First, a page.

- Well, with the wedding closing in, time is becoming increasingly scarce, and I'm getting more and more distracted. My friend Bob just called. While I remembered to bet his horse Foolish Bid at Philly Park on Saturday (4th place), I completely forgot about his Primal Peak today ($26.20). Oh man.... But Bob gets not only the winner's share of the fat $31,000, but another 40% by virtue of the horse being a PA-bred. So, not too shabby at all, and congratulations!!
So, posting continues on a when-able-to basis (though I will of course find time to go to the Rangers-Icelanders game tonight). Thanks to everyone for all the comments on the Filly Friday post. It's obviously a topic which elicits quite a lot of passion, though mostly from those opposed. The more supportive comments are of a "give it a chance" nature. My personal opinion remains that the true championship races should be billed as such, distinguished from the newer races which do not warrant that status, and run, if not on the same day, at least on days on which a lot of people can watch and participate.
However, I also do appreciate that the Breeders' Cup is trying to do something, and I'm certainly willing to give it a chance, as Chip Tuttle requested. (Full disclosure demands that I point out that I worked for the Breeders' Cup last year....and that I'd love to do so again in the future if they'll have me....though I guess not at the cost of my rubber-stamping their decisions, which I also must point out that, to their enormous credit, they've never asked nor required me to do.) Regular readers know that I feel that an effort to get people involved in the races, via online handicapping/selecting contests, would be a wonderful way to expand the sport's appeal. I hope to find some time to respond specifically to some of the commenters, but please feel free to keep them coming.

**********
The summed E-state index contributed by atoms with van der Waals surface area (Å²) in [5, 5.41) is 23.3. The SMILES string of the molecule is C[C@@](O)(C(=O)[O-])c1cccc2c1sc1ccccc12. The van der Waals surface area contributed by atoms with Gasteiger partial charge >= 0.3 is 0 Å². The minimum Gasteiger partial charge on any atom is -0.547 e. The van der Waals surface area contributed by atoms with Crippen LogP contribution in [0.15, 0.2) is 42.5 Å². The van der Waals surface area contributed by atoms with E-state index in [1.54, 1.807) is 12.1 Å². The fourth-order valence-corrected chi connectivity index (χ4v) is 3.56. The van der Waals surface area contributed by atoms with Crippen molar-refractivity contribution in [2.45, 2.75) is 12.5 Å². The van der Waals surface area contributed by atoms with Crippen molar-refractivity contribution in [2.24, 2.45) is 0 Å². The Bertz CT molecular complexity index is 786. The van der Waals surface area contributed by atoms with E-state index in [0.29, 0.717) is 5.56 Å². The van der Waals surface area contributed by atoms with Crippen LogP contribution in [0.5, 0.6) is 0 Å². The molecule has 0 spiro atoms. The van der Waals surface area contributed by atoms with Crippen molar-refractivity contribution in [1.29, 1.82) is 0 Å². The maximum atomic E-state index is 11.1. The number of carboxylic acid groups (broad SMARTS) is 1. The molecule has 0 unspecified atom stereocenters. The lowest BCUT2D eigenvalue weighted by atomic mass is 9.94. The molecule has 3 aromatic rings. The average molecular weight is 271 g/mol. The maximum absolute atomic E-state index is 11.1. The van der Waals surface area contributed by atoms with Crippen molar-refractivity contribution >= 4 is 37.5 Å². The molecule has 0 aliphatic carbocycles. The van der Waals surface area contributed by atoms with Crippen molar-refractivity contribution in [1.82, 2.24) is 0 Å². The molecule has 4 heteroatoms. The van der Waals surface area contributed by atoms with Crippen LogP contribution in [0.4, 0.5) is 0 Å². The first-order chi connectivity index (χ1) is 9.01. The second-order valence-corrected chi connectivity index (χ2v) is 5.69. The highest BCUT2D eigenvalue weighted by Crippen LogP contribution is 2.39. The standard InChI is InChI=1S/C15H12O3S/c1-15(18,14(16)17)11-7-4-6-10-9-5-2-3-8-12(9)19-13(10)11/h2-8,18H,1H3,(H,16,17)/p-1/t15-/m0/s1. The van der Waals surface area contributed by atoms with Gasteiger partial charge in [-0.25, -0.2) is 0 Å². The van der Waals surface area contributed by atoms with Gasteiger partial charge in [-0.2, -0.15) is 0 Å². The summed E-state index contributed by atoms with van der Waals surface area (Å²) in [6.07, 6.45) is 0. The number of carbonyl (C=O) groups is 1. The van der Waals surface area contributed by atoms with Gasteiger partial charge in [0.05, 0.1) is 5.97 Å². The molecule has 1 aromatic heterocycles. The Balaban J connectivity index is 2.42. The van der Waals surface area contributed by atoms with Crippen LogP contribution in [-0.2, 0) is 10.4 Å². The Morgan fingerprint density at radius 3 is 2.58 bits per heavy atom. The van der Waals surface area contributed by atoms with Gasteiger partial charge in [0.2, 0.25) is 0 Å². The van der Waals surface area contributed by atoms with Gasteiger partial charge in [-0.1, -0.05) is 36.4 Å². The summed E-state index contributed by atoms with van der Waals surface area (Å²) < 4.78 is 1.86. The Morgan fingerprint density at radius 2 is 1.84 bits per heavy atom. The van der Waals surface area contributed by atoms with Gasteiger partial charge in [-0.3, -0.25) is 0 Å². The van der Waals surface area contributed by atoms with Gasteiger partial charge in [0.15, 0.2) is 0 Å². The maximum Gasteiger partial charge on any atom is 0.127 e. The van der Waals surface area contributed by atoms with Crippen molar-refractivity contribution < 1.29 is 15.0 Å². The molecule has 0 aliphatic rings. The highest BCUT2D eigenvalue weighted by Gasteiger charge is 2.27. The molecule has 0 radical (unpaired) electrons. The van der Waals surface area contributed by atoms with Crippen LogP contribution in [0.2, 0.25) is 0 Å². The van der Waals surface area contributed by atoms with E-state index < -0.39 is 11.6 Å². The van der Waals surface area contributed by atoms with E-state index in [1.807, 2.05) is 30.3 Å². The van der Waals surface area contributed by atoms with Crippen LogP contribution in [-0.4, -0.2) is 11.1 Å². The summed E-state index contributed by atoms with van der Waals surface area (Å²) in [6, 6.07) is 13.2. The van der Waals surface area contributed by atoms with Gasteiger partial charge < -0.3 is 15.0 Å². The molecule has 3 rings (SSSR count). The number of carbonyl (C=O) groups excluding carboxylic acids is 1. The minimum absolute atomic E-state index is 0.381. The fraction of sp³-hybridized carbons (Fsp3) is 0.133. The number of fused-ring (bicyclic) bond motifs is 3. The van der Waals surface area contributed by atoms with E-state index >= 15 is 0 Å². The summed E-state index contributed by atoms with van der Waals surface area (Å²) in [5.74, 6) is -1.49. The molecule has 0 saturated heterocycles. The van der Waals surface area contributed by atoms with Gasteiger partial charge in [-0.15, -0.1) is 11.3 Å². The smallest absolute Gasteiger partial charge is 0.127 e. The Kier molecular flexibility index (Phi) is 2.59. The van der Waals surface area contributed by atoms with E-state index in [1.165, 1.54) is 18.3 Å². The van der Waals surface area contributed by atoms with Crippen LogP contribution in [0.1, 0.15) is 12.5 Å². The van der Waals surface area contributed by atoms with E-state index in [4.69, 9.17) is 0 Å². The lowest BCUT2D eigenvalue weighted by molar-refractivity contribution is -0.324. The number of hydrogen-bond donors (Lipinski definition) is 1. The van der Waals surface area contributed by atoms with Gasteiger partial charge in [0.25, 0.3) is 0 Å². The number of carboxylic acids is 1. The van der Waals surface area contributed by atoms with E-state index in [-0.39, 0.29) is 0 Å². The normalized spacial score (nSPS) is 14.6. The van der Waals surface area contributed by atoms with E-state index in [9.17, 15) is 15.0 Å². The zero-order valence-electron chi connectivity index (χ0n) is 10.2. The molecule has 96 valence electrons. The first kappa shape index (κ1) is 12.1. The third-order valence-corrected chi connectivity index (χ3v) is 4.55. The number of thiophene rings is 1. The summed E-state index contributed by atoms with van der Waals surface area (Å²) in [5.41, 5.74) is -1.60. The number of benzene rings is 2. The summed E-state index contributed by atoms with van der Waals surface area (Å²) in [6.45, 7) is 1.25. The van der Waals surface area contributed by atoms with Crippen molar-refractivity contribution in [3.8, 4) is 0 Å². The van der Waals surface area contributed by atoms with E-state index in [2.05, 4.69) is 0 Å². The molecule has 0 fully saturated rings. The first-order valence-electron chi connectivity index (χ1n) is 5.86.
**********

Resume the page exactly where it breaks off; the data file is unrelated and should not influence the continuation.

- When Governor Spitzer took office, he declared with much fanfare that he would strictly limit campaign donations to him to $10,000, far less than the $55,900 permitted by law, as part of his drive to clean up Albany. “I think this is unprecedented....I do not know of another instance where others have acted unilaterally," he said at the time.
But the NY Times reported on its front page today that donors are easily skirting that limit - and with the Governor's help. In the drive to take the Senate from the Republicans, donors are being encouraged to also donate to the state Democratic Party, which Spitzer also controls.
Mr. Spitzer’s aides acknowledge encouraging contributors to give to both accounts, but say they are abiding by the law and the governor’s pledge, while trying to match the bare-knuckle politics of state Republicans.Bruno's spokesperson John McArdle said: “From our standpoint, it’s not surprising....If it were a Republican, you’d have The New York Times and the League of Women Voters attacking him.”
“Reform needs action; it’s not a rhetorical device,” said Ryan Toohey, the governor’s top political strategist and the architect of the Democrats’ efforts to win the Senate. “So long as the Republican Senate is there, reform is going to be too often frustrated by their obstructionist tactics.”
A review by The New York Times found that the governor raised more than $1 million from at least 50 individuals or business entities that donated $10,000 to Spitzer 2010, the governor’s campaign fund, and then far more than $10,000 through the state party. The two entities are housed in the same Manhattan office, one floor apart and connected by a spiral staircase.
In a number of cases, donors wrote consecutive checks to the two organizations. For instance, on July 7, Eric D. Hadar, a real estate developer, wrote a $10,000 check to Spitzer 2010 — check No. 4032 from his account — and then gave $94,200 on check 4033 to the state party, formally known as the New York State Democratic Committee. [NY Times]
Er, John....in case you didn't notice, it was the NY Times that broke the story. Try blasting the Albany Times-Union instead.